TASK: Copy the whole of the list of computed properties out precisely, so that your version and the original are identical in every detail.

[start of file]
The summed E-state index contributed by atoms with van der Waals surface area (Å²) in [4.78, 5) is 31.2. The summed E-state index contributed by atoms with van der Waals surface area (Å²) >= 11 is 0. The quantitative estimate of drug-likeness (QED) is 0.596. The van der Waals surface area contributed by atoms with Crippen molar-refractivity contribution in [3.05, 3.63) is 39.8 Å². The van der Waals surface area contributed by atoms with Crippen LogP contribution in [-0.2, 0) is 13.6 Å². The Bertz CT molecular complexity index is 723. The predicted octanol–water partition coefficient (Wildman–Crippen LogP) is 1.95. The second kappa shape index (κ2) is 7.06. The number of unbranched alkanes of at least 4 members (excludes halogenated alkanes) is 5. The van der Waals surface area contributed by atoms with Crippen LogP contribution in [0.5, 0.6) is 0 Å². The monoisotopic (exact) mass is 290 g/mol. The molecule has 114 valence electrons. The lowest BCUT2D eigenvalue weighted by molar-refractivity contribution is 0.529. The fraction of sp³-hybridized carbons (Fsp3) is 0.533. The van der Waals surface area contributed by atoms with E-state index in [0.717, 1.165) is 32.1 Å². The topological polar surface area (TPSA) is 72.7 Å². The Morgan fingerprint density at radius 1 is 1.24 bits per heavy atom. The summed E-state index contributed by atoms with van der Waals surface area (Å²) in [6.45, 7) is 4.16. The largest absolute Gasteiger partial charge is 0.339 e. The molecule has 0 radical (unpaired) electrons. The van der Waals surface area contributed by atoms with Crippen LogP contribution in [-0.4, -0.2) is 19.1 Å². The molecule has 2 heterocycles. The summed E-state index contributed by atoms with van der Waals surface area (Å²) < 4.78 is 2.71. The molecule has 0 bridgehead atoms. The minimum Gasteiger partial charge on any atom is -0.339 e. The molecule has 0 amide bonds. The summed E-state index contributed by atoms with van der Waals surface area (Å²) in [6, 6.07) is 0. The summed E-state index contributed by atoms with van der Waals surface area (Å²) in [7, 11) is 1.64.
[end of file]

The summed E-state index contributed by atoms with van der Waals surface area (Å²) in [4.78, 5) is 31.2. The summed E-state index contributed by atoms with van der Waals surface area (Å²) >= 11 is 0. The quantitative estimate of drug-likeness (QED) is 0.596. The van der Waals surface area contributed by atoms with Crippen molar-refractivity contribution in [3.05, 3.63) is 39.8 Å². The van der Waals surface area contributed by atoms with Crippen LogP contribution in [-0.2, 0) is 13.6 Å². The Bertz CT molecular complexity index is 723. The predicted octanol–water partition coefficient (Wildman–Crippen LogP) is 1.95. The second kappa shape index (κ2) is 7.06. The number of unbranched alkanes of at least 4 members (excludes halogenated alkanes) is 5. The van der Waals surface area contributed by atoms with Crippen LogP contribution in [0.5, 0.6) is 0 Å². The monoisotopic (exact) mass is 290 g/mol. The molecule has 114 valence electrons. The lowest BCUT2D eigenvalue weighted by molar-refractivity contribution is 0.529. The fraction of sp³-hybridized carbons (Fsp3) is 0.533. The van der Waals surface area contributed by atoms with E-state index in [0.717, 1.165) is 32.1 Å². The topological polar surface area (TPSA) is 72.7 Å². The Morgan fingerprint density at radius 1 is 1.24 bits per heavy atom. The summed E-state index contributed by atoms with van der Waals surface area (Å²) in [6.45, 7) is 4.16. The largest absolute Gasteiger partial charge is 0.339 e. The molecule has 0 radical (unpaired) electrons. The van der Waals surface area contributed by atoms with Crippen LogP contribution in [-0.4, -0.2) is 19.1 Å². The molecule has 2 heterocycles. The summed E-state index contributed by atoms with van der Waals surface area (Å²) < 4.78 is 2.71. The molecule has 0 bridgehead atoms. The minimum Gasteiger partial charge on any atom is -0.339 e. The molecule has 0 amide bonds. The summed E-state index contributed by atoms with van der Waals surface area (Å²) in [6, 6.07) is 0. The summed E-state index contributed by atoms with van der Waals surface area (Å²) in [7, 11) is 1.64.